Venaseal is the brand name for a form of ‘superglue’, chemically called cyanoacrylate, which is used in the treatment of varicose veins.
It was originally formulated by a company called Sapheon, but they have now sold the Venaseal brand to a larger company called Medtronic. Venaseal is not the only ‘vein glue’ available on the market.
Venaseal bears a lot of similarities to the superglue you can buy in many shops to use in your own home. However, it has been specifically modified so that it can be used in medical practice. This is because it needs to be used within a vein and so does not set quite as rigidly as the commercial glue product. Therefore, when it has been used in a vein, you do not feel a rigid tube in your leg.Product Summary
What does it contain?
Cyanoacrylate glue is a glue that is exceptionally good at gluing biological tissue together.
Anyone who has ever used superglue at home, and has accidentally glued their fingers together, knows quite how good it is gluing skin! (Do not try this at home!)
In the very early days of developing cyanoacrylate, experiments were done gluing different types of human tissue together including in liver surgery, and in closing skin incisions to avoid using stitches. However, because the market for selling glue products to use at home was bigger, most of the production went into producing superglue commercial sale, rather than in medical applications.
However, there have still been some uses for glue in medicine and biology which have been used for many years.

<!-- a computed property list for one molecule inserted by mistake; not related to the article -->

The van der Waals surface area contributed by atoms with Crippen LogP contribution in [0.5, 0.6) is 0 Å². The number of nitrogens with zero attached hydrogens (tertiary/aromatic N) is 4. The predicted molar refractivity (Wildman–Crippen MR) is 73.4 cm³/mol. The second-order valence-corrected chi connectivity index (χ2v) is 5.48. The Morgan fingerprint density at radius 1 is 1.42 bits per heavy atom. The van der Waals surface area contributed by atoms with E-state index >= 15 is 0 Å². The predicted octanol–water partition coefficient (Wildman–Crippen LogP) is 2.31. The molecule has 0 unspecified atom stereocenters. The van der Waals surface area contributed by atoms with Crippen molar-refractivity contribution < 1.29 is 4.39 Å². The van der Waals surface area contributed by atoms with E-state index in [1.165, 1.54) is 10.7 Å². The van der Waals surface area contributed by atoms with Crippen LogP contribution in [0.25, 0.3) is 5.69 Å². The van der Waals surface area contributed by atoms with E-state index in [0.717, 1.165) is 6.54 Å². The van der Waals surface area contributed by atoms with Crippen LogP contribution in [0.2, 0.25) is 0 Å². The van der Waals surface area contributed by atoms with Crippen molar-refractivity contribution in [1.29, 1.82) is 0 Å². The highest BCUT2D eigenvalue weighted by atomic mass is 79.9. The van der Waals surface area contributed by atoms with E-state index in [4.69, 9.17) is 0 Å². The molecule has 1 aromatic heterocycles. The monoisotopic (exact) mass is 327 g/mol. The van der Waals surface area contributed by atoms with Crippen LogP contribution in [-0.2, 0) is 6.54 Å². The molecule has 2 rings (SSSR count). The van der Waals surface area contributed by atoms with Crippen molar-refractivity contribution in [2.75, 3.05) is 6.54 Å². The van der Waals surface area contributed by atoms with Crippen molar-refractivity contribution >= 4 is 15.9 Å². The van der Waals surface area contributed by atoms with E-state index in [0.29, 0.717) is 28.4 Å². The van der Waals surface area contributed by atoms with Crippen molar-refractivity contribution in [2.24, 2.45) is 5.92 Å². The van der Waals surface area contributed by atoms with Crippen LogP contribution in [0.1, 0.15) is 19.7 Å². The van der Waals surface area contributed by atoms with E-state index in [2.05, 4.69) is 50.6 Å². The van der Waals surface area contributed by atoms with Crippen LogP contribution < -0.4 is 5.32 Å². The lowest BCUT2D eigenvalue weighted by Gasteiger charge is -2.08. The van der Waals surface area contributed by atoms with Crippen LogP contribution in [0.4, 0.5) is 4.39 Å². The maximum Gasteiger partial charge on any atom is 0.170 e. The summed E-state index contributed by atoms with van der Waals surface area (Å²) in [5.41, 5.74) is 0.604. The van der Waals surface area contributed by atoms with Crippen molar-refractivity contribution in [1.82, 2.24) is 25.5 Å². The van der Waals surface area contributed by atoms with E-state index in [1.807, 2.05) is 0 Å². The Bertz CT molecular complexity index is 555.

Venaseal was invented by Dr. Rob Rabe, an interventional radiologist in America. He used a similar glue to block off vessels that were bleeding, particularly in the case of brain aneurysms. He realised that if you could block off these high pressure vessels by injecting a glue down a very thin cannula, under x-ray control, then there was no reason you could not do this in bigger vessels such as varicose veins.
He then developed the cyanoacrylate polymer, which is a liquid/gel when injected into the vein and then hardens when in contact with fluid. He had to develop a compound of cyanoacrylate that was not rigid so that the treated vein did not feel like a “rod” in the leg whilst it was healing.
There have been a lot of research studies looking for any adverse effects of the cyanoacrylate glue in the body, but none have been found in humans. It appears to be very safe when used correctly by specialists who perform a lot of endovenous treatments, i.e. vascular surgeons who treat vein conditions.
How does it work?
As with all endovenous surgery for varicose veins nowadays, Venaseal is performed as a walk-in, walk-out, local anaesthetic procedure.
Having previously had your varicose veins diagnosed you would visit a specialist clinic for treatment to address the cause. Once changed out of your closes into surgical gowns, you will lie on the operating couch and the couch is tipped head up to fill the veins up in your legs. A vascular technologist marks where the main veins lie under the skin, using ultrasound, and then you stand up whilst the bulging veins on the surface are marked.